The Road to Stalingrad: Stalin's War With Germany
by John Erickson
Release Date: July, 1999
This is an excellant book for those seeking detailed accounts of the war between the USSR and Germany. Mr. Erickson does a masterful job of detailing the Soviet failures at the beginning of the war through their successful defense of Moscow to the fall of the Crimea setting the stage for Germany's catastrophic defeat at Stalingrad. This account is largely from the Soviet perspective, but I do not believe that detracts from its value. The author displays little bias, he rather lets the facts speak for themselves. This has one weakness: as others have said, it has no maps. The lack of maps make it somewhat difficult to follow unless one has some idea of the geography of the USSR; even then, it is still difficult to follow at times. However, overall this is an excellent work for anyone seeking more detail about the Great Patriotic War.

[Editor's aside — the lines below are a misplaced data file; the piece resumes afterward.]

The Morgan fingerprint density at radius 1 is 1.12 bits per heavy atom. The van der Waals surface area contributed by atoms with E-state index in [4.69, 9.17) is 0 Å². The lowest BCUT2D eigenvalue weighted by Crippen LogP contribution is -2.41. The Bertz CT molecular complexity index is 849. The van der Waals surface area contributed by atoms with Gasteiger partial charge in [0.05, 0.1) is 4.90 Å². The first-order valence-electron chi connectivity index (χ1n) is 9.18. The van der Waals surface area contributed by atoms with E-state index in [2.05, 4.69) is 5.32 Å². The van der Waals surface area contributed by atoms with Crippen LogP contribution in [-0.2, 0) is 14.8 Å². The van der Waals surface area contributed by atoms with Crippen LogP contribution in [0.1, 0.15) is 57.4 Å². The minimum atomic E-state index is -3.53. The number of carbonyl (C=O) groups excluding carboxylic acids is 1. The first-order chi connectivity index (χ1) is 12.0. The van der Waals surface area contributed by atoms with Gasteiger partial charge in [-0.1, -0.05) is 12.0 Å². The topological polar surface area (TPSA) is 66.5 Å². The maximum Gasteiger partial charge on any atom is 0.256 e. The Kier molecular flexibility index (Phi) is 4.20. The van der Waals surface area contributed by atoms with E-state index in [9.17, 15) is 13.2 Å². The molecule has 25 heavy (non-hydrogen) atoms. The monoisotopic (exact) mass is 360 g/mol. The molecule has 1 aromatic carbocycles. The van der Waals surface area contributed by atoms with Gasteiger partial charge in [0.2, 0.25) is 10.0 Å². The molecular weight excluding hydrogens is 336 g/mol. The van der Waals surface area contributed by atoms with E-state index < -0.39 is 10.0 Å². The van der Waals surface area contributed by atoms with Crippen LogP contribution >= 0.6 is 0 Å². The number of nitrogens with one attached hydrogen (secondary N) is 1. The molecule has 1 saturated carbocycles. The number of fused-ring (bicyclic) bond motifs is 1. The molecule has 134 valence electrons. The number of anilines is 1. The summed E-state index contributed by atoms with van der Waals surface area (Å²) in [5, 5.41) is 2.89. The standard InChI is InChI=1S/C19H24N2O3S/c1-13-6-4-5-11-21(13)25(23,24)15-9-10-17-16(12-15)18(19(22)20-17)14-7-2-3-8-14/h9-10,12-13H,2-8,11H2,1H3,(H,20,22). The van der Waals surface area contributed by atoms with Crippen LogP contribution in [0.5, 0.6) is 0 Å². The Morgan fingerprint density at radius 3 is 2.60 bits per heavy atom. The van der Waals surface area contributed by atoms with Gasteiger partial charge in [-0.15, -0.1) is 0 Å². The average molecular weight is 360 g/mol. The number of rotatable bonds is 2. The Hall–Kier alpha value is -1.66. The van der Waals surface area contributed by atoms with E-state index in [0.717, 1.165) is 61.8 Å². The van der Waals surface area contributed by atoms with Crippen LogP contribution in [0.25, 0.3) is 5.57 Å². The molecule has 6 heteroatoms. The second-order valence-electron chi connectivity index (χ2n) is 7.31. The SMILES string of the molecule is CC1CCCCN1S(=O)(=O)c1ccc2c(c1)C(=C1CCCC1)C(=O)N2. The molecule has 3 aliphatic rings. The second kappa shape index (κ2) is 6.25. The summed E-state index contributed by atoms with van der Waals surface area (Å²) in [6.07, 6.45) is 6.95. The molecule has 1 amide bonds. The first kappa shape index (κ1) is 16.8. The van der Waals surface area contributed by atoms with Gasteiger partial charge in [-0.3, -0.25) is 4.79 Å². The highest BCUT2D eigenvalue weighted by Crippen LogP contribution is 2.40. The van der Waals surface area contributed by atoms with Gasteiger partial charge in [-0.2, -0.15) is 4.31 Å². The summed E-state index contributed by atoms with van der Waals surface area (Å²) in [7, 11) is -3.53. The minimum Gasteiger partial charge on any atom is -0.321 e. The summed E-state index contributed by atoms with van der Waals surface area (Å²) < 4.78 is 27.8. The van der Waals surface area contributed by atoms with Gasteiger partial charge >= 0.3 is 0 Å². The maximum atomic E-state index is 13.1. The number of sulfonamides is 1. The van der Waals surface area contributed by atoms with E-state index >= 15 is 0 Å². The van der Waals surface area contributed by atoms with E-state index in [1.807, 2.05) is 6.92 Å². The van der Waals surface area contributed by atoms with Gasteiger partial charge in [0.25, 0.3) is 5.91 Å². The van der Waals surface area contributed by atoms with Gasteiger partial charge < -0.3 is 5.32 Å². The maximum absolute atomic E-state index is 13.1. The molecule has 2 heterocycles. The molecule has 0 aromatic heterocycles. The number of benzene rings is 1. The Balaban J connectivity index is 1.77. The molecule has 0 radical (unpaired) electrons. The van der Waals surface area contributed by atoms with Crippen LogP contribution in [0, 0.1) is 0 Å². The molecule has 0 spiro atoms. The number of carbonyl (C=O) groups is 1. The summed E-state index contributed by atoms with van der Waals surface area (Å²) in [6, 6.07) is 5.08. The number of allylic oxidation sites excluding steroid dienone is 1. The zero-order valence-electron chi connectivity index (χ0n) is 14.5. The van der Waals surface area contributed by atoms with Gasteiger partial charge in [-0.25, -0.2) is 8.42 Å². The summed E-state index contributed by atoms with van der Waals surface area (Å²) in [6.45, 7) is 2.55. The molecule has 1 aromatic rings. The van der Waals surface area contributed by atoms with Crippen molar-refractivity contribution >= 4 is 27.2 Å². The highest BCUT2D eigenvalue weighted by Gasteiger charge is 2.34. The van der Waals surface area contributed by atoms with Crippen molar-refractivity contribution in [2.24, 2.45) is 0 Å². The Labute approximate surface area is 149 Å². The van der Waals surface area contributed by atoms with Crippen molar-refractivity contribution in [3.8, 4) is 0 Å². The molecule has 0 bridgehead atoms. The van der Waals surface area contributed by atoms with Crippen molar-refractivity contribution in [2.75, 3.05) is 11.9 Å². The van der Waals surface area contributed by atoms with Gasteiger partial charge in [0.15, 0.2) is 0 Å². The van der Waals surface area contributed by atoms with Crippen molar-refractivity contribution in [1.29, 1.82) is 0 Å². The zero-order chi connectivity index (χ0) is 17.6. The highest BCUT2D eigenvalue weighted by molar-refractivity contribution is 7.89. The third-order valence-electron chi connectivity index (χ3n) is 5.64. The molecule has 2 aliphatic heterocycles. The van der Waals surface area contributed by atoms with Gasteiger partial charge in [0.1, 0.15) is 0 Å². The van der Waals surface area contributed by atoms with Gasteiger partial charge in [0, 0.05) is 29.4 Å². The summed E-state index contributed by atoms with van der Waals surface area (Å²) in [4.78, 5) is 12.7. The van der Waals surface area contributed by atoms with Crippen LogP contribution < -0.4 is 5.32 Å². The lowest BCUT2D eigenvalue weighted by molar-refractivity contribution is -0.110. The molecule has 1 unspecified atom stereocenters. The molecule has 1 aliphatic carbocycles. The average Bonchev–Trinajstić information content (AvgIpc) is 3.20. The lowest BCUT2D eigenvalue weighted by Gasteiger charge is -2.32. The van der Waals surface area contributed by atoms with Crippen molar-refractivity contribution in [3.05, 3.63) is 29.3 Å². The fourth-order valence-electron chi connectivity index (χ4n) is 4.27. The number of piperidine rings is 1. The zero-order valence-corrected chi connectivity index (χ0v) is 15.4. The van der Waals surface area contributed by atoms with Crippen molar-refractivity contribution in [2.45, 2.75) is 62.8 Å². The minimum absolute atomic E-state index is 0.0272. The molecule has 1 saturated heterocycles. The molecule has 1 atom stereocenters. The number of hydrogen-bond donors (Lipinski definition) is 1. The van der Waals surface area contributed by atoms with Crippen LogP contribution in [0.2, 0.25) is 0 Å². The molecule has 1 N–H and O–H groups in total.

If you're studying Stalingrad or building up a credible military library, you really need this book, which stands alongside Antony Beevor's best-selling "Stalingrad: The Fateful Siege" and Joel Hayward's definitive "Stopped at Stalingrad: The Luftwaffe and Hitlers Defeat in the East 1942 - 1943". Make sure you have all three.
Erickson's book explains Soviet grand strategy, operational art, and tactics, and does so during a narrative that is gripping and informative. Yes, it is true that you need maps to help you locate the place names but check out the good maps in Hayward's book while you are reading Erickson's.
Erickson cut a trail with his meticulous use of Soviet russian-language archival documents. This gives the book real strenth and reliabilty.
Soviet sacrifices were as great as Soviet suffering. I would like to shake the hand of every Soviet commander Erickson mentions. Thank God for them is all I can say. THEY won World War II.
The books I mention in this book review are so far ahead of the rest that I would give them all six stars. You must get them. Erickson's companion volume, by the way, is about the period from Stalingrad to Berlin. It is also magnificent.
By the way, I once met Professor Erickson and I can affirm that he is a thoroughly nice gentleman. He signed his book for me and happily answered my dumb questions. Isn't it nice that at least some of our paramount scholars aren't ivory-tower types?